The data shown below were collected from the profiles of 58 tweeters who shared this research output. Click here to find out more about how the information was compiled.

Mendeley readers

The data shown below were compiled from readership statistics for 145 Mendeley readers of this research output. Click here to see the associated Mendeley record.

Geographical breakdown

Country Count As %
United Kingdom 1 <1%
Spain 1 <1%
Unknown 143 99%

Demographic breakdown

Readers by professional status Count As %
Student > Bachelor 25 17%
Student > Master 22 15%
Other 17 12%
Researcher 12 8%
Student > Postgraduate 11 8%
Other 32 22%
Unknown 26 18%
Readers by discipline Count As %
Medicine and Dentistry 58 40%
Nursing and Health Professions 22 15%
Biochemistry, Genetics and Molecular Biology 6 4%
Pharmacology, Toxicology and Pharmaceutical Science 5 3%
Psychology 5 3%
Other 15 10%
Unknown 34 23%

Attention Score in Context

This research output has an Altmetric Attention Score of 54. This is our high-level measure of the quality and quantity of online attention that it has received. This Attention Score, as well as the ranking and number of research outputs shown below, was calculated when the research output was last mentioned on 16 September 2020.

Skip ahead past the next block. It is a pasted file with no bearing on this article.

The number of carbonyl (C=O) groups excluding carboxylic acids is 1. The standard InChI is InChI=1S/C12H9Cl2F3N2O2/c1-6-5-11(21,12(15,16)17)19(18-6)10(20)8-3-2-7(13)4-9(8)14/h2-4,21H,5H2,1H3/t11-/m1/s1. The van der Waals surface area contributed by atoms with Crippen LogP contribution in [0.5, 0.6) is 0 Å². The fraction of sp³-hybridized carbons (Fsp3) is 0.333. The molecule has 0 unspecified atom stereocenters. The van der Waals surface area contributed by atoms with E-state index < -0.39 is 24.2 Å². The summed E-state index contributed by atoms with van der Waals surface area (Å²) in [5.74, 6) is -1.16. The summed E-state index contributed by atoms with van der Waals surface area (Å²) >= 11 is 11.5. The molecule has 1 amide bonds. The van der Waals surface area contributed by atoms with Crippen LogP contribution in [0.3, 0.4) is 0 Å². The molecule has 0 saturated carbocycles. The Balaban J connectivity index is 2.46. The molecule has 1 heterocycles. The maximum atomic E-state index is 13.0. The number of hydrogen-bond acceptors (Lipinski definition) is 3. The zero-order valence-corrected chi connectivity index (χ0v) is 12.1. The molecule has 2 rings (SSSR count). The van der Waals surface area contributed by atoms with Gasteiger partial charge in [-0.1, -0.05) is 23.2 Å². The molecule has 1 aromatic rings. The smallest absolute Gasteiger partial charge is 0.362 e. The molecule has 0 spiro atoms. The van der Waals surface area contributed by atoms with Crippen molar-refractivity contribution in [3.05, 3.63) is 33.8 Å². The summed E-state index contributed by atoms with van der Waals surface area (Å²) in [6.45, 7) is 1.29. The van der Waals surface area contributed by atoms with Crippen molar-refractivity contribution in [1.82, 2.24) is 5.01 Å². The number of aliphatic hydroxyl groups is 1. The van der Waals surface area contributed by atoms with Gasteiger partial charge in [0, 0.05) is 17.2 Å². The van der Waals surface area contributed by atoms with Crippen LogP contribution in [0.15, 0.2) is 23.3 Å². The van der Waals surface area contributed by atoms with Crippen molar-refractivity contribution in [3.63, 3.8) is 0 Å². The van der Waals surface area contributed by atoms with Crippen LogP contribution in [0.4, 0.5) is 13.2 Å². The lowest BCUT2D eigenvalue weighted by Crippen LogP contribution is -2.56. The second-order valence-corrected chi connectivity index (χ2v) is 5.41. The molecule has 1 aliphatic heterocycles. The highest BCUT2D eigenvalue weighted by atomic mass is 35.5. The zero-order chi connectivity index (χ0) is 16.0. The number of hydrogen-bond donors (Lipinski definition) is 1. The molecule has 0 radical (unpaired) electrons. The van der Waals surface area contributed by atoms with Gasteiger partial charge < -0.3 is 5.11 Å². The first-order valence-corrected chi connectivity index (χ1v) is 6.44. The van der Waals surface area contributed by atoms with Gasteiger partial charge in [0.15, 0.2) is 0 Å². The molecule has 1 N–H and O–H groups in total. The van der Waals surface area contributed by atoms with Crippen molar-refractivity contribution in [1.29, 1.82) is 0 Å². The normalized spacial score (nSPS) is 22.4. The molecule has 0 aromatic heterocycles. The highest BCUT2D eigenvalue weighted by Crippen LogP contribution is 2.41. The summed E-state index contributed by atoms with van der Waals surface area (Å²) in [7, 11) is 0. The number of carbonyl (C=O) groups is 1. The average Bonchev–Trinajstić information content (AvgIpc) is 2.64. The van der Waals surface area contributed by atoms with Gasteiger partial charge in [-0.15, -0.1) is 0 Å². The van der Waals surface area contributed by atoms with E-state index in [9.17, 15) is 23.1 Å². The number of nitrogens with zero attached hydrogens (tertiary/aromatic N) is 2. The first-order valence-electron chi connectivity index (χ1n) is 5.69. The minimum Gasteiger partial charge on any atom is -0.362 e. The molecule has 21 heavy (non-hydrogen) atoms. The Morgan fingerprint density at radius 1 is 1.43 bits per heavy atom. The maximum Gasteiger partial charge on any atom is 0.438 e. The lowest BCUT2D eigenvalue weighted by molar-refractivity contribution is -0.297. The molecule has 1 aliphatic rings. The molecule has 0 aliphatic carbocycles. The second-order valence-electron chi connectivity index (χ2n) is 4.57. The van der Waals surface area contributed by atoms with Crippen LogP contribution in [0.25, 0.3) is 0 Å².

All research outputs
#475,525
of 17,362,547 outputs
Outputs from Cochrane database of systematic reviews
#1,105
of 11,660 outputs
Outputs of similar age
#12,832
of 277,695 outputs
Outputs of similar age from Cochrane database of systematic reviews
#24
of 179 outputs
Altmetric has tracked 17,362,547 research outputs across all sources so far. Compared to these this one has done particularly well and is in the 97th percentile: it's in the top 5% of all research outputs ever tracked by Altmetric.
So far Altmetric has tracked 11,660 research outputs from this source. They typically receive a lot more attention than average, with a mean Attention Score of 25.0. This one has done particularly well, scoring higher than 90% of its peers.
Older research outputs will score higher simply because they've had more time to accumulate mentions. To account for age we can compare this Altmetric Attention Score to the 277,695 tracked outputs that were published within six weeks on either side of this one in any source. This one has done particularly well, scoring higher than 95% of its contemporaries.
We're also able to compare this research output to 179 others from the same source and published within six weeks on either side of this one. This one has done well, scoring higher than 87% of its contemporaries.